23 Jul Solidarity Bunting – Craftivism for Kids
Are you searching for fun ideas to keep kids occupied? – we have a craft project with a difference.
We think that parents and kids will really enjoy this fun and inexpensive diy bunting project, which also gets kids thinking about how they can be in solidarity with people to improve our world.
We ran this workshop for Also Festival as well as for House of Fairytales at Winterville using this solidaritiy craftivism bunting project and the children (6years and up) loved it! The parents really enjoyed it too and we were shocked when the tent at Also Festival went silent whilst 50 children were really focusing on their stitching and writing.
Why Choose the word Solidarity?
We chose the word ‘Solidarity’ as it’s quite a big, important word that not all young children will have come across before. As adults it’s often not a word we use much too.
Solidarity means – unity or agreement of feeling or action, especially among individuals with a common interest; mutual support within a group.
The word solidarity can be applied in terms of being in solidarity with their friends or peers at school, perhaps by supporting, respecting and standing alongside kids who are being bullied or picked on: For example we talk about if a child has his lunch taken from him each day by bullies, charity would be giving him/buying him a replacement lunch but that doesn’t stop the bully and doesn’t help relieve the pain and suffering of the child being bullied.
To be in solidarity means to stand alongside the friend and say to the bully that this needs to stop, tell the teacher to stop the bully and make sure there are rules and actions in place so it is more difficult for bullies to steal lunch (such as teachers and dinner staff to keep an eye out, posters saying bulling is not tolerated and children to keep an eye out for each other).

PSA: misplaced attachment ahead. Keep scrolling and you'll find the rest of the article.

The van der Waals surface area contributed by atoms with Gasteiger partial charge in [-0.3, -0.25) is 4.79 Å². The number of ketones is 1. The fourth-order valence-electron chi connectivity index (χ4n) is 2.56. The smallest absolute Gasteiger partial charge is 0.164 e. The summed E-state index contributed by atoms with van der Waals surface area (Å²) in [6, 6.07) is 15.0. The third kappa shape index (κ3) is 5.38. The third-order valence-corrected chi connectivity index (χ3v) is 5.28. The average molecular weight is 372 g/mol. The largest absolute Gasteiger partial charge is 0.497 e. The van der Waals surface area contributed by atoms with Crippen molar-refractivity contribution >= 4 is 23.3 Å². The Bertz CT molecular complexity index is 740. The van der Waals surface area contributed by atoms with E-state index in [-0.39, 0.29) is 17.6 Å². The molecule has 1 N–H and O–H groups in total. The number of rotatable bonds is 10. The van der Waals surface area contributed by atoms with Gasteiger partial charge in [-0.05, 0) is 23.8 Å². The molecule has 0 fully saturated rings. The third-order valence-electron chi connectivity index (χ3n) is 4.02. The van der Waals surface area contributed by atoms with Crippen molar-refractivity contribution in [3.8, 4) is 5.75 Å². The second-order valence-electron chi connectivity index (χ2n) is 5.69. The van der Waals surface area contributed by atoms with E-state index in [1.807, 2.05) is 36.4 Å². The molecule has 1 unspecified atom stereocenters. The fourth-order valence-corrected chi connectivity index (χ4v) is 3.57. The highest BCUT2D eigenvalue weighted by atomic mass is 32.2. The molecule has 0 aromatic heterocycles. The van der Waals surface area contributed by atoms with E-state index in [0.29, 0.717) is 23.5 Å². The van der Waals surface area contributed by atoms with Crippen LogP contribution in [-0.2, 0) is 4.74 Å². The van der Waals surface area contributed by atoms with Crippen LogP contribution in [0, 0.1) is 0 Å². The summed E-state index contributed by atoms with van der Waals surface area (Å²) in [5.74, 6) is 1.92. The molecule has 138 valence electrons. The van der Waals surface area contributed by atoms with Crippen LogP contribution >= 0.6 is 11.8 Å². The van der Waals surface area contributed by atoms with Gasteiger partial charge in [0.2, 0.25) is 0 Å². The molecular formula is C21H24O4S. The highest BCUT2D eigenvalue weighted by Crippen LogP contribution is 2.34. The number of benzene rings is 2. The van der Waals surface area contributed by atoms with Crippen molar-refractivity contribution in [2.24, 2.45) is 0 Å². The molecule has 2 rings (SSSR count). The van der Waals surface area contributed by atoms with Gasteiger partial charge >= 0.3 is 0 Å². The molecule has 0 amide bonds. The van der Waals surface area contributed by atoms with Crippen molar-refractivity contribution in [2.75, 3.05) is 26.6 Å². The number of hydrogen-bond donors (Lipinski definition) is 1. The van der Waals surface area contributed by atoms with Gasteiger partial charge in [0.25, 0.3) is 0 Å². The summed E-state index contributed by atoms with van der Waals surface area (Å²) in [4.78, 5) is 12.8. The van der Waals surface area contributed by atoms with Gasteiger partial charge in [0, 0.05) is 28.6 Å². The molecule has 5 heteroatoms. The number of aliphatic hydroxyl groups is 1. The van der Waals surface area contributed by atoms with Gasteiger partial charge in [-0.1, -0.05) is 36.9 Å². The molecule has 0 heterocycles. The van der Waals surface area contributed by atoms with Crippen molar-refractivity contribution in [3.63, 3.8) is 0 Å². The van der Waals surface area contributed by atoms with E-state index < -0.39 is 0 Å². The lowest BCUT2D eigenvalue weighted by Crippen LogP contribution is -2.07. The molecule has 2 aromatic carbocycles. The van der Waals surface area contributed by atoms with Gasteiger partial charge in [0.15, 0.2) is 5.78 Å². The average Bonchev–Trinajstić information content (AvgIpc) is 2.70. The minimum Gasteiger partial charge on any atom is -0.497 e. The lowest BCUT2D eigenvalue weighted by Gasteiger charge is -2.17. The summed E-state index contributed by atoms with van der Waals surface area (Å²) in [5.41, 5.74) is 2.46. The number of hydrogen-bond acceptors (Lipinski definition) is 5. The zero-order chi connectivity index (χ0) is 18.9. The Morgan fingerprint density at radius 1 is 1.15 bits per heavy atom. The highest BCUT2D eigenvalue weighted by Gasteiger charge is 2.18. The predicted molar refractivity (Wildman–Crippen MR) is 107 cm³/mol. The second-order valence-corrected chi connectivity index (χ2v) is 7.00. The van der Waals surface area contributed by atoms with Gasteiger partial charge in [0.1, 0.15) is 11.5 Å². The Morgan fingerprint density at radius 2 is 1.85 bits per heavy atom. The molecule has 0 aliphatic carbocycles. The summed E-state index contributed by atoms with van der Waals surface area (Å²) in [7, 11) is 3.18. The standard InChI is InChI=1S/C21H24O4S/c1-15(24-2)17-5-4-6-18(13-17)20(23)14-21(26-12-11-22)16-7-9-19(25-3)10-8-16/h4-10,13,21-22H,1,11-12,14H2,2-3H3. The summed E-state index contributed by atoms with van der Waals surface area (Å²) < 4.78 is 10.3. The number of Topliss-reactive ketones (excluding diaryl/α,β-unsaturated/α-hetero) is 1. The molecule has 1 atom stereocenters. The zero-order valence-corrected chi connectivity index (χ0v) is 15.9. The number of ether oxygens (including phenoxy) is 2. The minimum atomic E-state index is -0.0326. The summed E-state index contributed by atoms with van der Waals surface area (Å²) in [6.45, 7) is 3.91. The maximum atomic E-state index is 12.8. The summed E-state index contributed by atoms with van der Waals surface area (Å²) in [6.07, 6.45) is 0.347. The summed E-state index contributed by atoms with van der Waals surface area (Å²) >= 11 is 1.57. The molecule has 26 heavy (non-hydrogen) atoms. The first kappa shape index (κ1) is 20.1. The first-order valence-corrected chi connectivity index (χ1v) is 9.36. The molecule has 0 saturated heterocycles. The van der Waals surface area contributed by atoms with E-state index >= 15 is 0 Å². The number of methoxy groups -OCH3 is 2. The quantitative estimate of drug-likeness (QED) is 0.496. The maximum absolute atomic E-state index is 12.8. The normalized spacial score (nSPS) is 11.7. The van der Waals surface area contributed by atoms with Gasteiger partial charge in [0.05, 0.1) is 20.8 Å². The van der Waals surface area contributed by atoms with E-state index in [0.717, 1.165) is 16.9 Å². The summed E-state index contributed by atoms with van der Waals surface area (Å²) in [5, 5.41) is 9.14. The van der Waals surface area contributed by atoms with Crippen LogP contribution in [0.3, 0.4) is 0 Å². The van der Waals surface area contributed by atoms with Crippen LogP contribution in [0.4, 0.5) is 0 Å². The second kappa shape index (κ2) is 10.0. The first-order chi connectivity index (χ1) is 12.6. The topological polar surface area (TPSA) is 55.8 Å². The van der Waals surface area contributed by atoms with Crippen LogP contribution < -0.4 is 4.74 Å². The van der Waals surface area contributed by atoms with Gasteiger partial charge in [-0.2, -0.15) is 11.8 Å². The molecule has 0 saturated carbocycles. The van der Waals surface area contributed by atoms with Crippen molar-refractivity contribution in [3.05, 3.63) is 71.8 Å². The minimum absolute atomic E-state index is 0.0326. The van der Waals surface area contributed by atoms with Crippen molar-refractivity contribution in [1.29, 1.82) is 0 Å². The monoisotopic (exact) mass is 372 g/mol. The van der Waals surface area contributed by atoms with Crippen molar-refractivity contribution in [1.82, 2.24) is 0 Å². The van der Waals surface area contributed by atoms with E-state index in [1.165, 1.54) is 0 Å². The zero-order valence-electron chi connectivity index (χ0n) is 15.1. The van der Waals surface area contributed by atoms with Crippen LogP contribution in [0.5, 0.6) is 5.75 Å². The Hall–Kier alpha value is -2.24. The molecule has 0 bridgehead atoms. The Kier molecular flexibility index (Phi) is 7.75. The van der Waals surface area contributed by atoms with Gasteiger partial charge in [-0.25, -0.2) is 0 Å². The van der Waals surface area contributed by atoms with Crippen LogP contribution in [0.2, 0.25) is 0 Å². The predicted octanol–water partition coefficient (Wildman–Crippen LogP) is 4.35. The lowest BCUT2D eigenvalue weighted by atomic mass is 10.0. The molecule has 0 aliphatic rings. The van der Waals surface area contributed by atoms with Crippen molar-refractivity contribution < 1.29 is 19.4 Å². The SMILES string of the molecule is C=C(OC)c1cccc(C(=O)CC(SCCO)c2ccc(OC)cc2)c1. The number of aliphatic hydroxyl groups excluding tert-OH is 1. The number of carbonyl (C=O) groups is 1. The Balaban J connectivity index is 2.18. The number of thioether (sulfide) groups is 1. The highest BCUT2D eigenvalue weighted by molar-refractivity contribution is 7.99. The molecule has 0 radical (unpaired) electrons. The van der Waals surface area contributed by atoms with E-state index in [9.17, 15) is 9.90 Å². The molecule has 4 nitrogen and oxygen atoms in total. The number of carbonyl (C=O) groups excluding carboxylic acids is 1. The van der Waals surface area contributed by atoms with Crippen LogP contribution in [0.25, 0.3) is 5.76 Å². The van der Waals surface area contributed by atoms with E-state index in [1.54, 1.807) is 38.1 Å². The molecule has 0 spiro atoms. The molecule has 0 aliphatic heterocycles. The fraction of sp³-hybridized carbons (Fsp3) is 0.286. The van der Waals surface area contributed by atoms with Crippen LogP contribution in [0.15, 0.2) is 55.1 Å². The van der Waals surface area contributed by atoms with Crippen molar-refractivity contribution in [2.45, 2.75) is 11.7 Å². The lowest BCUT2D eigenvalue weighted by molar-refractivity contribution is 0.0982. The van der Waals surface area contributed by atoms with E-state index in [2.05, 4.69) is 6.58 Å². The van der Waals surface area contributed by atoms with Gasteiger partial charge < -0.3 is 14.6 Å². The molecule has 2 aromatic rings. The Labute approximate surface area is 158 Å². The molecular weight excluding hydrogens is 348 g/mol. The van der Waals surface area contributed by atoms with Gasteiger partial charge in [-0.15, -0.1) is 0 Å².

You can also discuss global solidarity as you stitch. How can we support vulnerable people around the world through individual and group actions and through the daily choices we make. Do our choices affect people who are thousands of miles away? How? It helps gently nudge us to empathise with vulnerable people and think about how we would want people to be in solidarity to help relieve us from poverty or injustice in a dignified way.
The activity spreads the message of solidarity and both you and your children will hopefully think a little more deeply about injustice as well as the daily choices you make as you create the bunting. You have time to discuss the issues as you stitch and also time to think quietly together. Empathy is an important skill for children, this project is a great way to unlock understanding not only of how to empathise, but also how to take action that can make a change to a situation.
Cut out small fabric triangles (use old scraps of fabric)
Solidarity is 10 letters, so kids need to pick 10 of their favourite triangle fabric bits.
Teach kids how to spell solidarity and ask them to write one letter on each triangle with a felt tip or marker pen in their neatest handwriting (this slows them down). (Older kids could be encouraged to stitch the letters, just follow the writing with a running stitch)
Choose a coloured ribbon which is long enough for all the words plus to be able to tie the ends onto something.
Using a needle and thread begin to stitch the letters to the ribbon, use a simple running stitch – it doesn’t need to look neat, just to not fall apart – you’ll be amazed how quickly kids get the hang of stitching, offer help only if you feel they are really struggling. You want them to feel a sense of achievement that they made it themselves. There is no rush so let the child know they can take their time and if they run out of time they can put the triangles in a little bag and start again when you both have some free time.